All manuscripts will undergo some editorial modification, so it is important to check proofs carefully. PDF page proofs will be sent via e-mail to the corresponding author for checking. To avoid delays in publication, proofs should be checked and returned within 48 hours. Corrections should be returned by annotated PDF, e-mail or fax. Extensive changes to the text may be charged to the author.
Corrections are made if the publication record is seriously affected by the academic accuracy of published information. Where these amendments concern peer-reviewed material, the correction will be published as a formal notice (erratum) in a subsequent issue.
Changes to authorship
Authors are expected to consider carefully the list and order of authors before submitting their manuscript and provide the definitive list of authors at the time of the original submission. Any addition, deletion or rearrangement of author names in the authorship list should be made only before the manuscript has been accepted and only if approved by the journal Editor. To request such a change, the Editor must receive the following from the corresponding author: (a) the reason for the change in author list and (b) written confirmation (e-mail, letter) from all authors that they agree with the addition, removal or rearrangement. In the case of addition or removal of authors, this includes confirmation from the author being added or removed.
Only in exceptional circumstances will the Editor consider the addition, deletion or rearrangement of authors after the manuscript has been accepted. While the Editor considers the request, publication of the manuscript will be suspended. If the manuscript has already been published in an online issue, any requests approved by the Editor will result in a corrigendum.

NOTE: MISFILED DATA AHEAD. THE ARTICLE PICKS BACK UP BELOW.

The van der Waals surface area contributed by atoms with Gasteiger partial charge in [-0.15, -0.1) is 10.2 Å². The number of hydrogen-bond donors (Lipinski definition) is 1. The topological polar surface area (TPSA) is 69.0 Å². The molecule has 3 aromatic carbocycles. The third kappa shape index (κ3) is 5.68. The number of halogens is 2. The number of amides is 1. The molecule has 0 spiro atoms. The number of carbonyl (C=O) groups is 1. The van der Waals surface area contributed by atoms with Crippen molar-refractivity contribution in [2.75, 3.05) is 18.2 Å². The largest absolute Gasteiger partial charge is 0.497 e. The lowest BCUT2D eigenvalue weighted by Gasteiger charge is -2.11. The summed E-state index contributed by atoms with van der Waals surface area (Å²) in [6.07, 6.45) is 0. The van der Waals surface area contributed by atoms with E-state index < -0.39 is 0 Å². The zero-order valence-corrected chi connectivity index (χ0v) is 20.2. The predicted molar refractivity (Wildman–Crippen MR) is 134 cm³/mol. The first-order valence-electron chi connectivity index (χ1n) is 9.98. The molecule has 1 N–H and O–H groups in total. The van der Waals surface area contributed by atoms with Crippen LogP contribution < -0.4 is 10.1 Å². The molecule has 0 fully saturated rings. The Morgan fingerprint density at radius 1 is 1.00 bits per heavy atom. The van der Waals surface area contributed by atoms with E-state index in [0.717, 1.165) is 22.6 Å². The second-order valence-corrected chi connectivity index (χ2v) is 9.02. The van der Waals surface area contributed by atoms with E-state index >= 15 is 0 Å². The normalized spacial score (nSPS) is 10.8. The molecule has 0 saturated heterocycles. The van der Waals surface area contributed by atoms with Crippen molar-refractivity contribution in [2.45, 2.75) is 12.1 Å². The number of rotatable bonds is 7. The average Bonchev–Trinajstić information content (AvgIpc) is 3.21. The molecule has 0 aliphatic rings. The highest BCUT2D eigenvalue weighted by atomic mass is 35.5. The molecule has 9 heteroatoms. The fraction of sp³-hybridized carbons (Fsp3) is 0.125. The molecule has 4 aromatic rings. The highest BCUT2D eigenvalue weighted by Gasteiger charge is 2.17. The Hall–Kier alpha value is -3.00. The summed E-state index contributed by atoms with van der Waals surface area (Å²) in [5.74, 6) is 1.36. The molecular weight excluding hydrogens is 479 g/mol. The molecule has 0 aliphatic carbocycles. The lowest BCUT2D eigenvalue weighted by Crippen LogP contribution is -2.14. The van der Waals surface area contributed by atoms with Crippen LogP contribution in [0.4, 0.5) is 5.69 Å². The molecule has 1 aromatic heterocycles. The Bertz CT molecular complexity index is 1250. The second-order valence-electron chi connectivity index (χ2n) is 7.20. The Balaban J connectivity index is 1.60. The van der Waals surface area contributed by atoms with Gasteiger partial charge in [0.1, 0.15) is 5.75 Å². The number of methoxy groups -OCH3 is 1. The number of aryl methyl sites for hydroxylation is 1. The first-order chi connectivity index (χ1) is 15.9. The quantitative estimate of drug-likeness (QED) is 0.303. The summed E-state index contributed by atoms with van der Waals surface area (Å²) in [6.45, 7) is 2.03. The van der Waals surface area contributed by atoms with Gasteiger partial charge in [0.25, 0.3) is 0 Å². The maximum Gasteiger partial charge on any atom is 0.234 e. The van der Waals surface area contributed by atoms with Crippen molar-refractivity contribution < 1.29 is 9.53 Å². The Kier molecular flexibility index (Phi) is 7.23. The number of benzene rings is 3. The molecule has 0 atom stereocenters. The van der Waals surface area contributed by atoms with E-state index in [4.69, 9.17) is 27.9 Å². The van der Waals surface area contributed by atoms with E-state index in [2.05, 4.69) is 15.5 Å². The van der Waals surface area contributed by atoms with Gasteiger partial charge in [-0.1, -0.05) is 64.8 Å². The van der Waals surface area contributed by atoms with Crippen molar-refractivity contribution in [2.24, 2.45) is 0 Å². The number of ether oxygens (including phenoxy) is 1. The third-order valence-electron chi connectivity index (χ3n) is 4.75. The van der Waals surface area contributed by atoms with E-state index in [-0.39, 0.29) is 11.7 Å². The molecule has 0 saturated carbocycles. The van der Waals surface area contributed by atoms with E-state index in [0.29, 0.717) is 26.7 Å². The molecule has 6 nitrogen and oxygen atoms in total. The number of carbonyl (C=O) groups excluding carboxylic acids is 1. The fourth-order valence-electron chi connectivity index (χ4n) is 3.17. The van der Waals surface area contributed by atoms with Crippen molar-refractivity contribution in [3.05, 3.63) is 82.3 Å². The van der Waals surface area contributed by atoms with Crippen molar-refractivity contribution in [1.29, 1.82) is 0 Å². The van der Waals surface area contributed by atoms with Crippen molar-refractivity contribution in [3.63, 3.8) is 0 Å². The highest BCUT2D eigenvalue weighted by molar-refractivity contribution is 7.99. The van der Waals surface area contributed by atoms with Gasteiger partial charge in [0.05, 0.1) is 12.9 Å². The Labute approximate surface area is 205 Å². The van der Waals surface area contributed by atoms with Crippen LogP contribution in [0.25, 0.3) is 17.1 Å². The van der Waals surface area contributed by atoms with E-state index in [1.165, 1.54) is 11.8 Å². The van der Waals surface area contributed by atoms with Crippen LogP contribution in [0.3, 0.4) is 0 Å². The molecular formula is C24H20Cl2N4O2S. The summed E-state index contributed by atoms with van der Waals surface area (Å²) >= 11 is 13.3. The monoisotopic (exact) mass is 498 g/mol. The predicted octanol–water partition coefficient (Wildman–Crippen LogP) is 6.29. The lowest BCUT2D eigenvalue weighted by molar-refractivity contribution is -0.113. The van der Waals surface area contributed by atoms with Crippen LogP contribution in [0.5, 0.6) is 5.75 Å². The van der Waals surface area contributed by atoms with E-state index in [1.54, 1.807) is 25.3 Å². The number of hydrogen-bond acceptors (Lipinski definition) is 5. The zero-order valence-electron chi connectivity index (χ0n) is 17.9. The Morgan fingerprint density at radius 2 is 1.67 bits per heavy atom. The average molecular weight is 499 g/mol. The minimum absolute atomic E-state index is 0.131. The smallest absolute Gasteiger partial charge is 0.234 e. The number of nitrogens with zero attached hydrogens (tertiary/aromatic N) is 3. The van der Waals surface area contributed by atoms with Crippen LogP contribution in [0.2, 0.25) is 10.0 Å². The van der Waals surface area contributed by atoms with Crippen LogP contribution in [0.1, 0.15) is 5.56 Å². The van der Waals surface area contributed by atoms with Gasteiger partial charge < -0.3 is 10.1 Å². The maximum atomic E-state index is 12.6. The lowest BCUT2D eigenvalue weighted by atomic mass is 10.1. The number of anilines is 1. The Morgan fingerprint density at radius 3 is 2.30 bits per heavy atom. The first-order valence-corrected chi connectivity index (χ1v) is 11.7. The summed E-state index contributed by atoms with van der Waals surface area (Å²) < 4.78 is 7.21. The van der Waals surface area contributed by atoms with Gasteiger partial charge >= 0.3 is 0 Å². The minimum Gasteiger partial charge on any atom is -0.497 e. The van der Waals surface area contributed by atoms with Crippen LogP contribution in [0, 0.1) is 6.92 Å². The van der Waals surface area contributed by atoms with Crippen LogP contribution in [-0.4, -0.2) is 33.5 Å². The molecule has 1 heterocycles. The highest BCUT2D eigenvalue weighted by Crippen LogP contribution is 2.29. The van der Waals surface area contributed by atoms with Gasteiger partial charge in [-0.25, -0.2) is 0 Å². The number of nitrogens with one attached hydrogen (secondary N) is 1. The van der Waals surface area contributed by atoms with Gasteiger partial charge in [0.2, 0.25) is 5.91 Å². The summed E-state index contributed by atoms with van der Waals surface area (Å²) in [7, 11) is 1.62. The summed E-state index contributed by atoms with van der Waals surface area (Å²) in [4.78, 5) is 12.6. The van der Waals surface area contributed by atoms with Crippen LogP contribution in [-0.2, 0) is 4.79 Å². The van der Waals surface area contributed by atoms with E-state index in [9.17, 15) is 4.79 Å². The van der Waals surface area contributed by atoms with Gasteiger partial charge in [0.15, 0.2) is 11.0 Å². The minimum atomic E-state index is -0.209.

Peer review and Reviewers’ responsibilities
- Reviewers ensure that accepted manuscripts meet the rigorous standards of academic excellence.
- Reviewers review submitted manuscripts objectively, and in a timely manner.
- Reviewers maintain the confidentiality of any information supplied by the editor or author, and to not retain or copy the manuscript in any manner.
- Reviewers alert the editor of any published or previously submitted content that is substantially similar to that under review.
Accepted peer-reviewed original articles, short communication, case report, and review will be published both electronically and in hard print.
American Journal of Translational Medicine
Hawaii Gangze Inc., Publisher
1170 Nuuanu Ave, Suite 37974
Honolulu HI 96837. USA
Tel: 808-367 6828
Publisher Website: www.shgangze.com
Journal Website: https://ajtm.journals.publicknowledgeproject.org
Section default policy
Authors who publish with this journal agree to the following terms:
- The Publisher retains copyright in the Work, where the term “Work” shall include all digital objects that may result in subsequent electronic publication or distribution.
- Upon acceptance of the Work for publication, the author shall transfer the copyright to the Publisher.
The names and email addresses entered in this journal site will be used exclusively for the stated purposes of this journal and will not be made available for any other purpose or to any other party.